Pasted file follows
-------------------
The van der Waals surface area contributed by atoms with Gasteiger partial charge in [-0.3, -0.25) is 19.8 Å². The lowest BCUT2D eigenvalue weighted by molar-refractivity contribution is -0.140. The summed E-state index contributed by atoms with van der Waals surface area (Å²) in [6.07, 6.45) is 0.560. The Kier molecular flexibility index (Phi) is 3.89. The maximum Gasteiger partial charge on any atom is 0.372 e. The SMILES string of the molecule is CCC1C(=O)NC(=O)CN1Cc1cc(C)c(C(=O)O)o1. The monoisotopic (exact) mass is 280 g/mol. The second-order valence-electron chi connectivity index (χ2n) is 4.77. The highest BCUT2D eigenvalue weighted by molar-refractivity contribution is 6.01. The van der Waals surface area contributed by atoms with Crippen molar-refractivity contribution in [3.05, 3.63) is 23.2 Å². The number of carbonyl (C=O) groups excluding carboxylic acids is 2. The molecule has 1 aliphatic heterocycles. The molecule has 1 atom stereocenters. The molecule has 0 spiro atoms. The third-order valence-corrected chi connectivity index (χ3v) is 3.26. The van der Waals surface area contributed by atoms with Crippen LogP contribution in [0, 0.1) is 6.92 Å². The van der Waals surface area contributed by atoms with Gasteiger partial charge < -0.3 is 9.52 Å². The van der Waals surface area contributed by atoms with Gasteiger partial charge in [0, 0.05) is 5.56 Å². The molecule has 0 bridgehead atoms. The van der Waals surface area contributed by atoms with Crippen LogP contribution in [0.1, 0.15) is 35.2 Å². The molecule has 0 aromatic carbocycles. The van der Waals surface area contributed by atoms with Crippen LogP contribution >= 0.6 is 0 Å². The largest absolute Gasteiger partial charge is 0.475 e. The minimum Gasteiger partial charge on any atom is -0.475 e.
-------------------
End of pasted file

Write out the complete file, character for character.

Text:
The van der Waals surface area contributed by atoms with Gasteiger partial charge in [-0.3, -0.25) is 19.8 Å². The lowest BCUT2D eigenvalue weighted by molar-refractivity contribution is -0.140. The summed E-state index contributed by atoms with van der Waals surface area (Å²) in [6.07, 6.45) is 0.560. The Kier molecular flexibility index (Phi) is 3.89. The maximum Gasteiger partial charge on any atom is 0.372 e. The SMILES string of the molecule is CCC1C(=O)NC(=O)CN1Cc1cc(C)c(C(=O)O)o1. The monoisotopic (exact) mass is 280 g/mol. The second-order valence-electron chi connectivity index (χ2n) is 4.77. The highest BCUT2D eigenvalue weighted by molar-refractivity contribution is 6.01. The van der Waals surface area contributed by atoms with Crippen molar-refractivity contribution in [3.05, 3.63) is 23.2 Å². The number of carbonyl (C=O) groups excluding carboxylic acids is 2. The molecule has 1 aliphatic heterocycles. The molecule has 1 atom stereocenters. The molecule has 0 spiro atoms. The third-order valence-corrected chi connectivity index (χ3v) is 3.26. The van der Waals surface area contributed by atoms with Crippen LogP contribution in [0, 0.1) is 6.92 Å². The van der Waals surface area contributed by atoms with Gasteiger partial charge < -0.3 is 9.52 Å². The van der Waals surface area contributed by atoms with Gasteiger partial charge in [0, 0.05) is 5.56 Å². The molecule has 0 bridgehead atoms. The van der Waals surface area contributed by atoms with Crippen LogP contribution in [0.1, 0.15) is 35.2 Å². The molecule has 0 aromatic carbocycles. The van der Waals surface area contributed by atoms with Crippen LogP contribution >= 0.6 is 0 Å². The largest absolute Gasteiger partial charge is 0.475 e. The minimum Gasteiger partial charge on any atom is -0.475 e.